If your jam or jelly is too thick, the first question to ask is: Is it spreadable? The Pomona’s jell could be stiffer or firmer than you are used to, but it should be spreadable. If it’s not spreadable, then something went wrong.
The most usual cause for a too firm or rubbery texture with Pomona’s is that you used less fruit than the recipe called for. Our recipes are calculated for mashed fruit. So if you use pieces of fruit or whole berries, you are actually using less fruit than if it were mashed, or cooked to a mash and then measured, and you will get a firmer jell.
Cooking can also affect the amount of fruit you are working with. For example, if you cook the fruit mixture for too long before adding pectin, you could reduce the fruit volume and make the pectin amount too high for the fruit you have left.
It is less likely that your jam would be too firm from overcooking after adding the pectin. Usually if you cook jam made with Pomona’s for too long after adding the pectin, it will de-activate the pectin and you will get a poor jell.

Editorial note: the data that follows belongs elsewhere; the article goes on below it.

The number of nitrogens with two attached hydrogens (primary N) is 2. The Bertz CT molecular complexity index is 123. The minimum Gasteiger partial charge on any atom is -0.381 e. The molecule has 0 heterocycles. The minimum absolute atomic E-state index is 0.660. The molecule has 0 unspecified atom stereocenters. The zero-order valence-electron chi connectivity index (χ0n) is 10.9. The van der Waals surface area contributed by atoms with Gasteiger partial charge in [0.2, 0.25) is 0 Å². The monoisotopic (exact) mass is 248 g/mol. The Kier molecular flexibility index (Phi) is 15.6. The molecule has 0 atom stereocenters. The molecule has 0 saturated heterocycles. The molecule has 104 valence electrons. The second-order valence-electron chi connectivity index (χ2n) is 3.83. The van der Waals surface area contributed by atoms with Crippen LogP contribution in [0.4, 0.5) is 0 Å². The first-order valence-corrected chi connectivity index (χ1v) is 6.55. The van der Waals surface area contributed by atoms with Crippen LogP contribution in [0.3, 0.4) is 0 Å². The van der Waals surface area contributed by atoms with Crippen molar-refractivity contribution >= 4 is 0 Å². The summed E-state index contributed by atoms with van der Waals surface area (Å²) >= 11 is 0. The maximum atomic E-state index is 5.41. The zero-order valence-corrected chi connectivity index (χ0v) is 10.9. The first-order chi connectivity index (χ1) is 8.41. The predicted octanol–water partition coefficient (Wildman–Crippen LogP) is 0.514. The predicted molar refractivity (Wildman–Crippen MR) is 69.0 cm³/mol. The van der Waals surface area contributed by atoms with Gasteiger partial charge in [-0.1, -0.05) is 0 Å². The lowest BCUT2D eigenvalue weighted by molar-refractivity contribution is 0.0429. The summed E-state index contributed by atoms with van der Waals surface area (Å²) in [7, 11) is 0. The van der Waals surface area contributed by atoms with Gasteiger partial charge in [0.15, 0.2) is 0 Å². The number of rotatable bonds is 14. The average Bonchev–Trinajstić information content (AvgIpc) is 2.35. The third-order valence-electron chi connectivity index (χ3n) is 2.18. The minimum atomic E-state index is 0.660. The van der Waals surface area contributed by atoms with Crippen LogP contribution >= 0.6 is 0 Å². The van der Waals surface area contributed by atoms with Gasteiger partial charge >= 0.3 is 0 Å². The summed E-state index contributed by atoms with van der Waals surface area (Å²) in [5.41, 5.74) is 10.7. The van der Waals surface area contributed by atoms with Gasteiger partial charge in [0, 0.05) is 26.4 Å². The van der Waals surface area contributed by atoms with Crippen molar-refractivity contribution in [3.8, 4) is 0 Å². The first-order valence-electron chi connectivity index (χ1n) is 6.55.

If you want to use cut up pieces of fruit or whole berries and suspend them in a jelled syrup, that is what we call a preserve.
Strawberry-Vanilla Preserves, a recipe from our cookbook that is on our website, is an example of how to make a preserve with Pomona’s. You’ll notice that less pectin is used in this recipe for 4 cups of strawberry fruit mixture than for 4 cups of mashed strawberries. There are a couple of other preserve recipes on our website Recipe Page also.
All of this being said, the typical Pomona’s jell is more like a fruit spread than a gloppy high-sugar jam. If you prefer a softer set, you can always use less pectin than called for in our recipes. We would suggest you experiment by using ¼ to ½ teaspoon less pectin than the recipe calls for, or perhaps up to a teaspoon less for recipes that call for 4 teaspoons of pectin. You would keep the calcium water amount the same.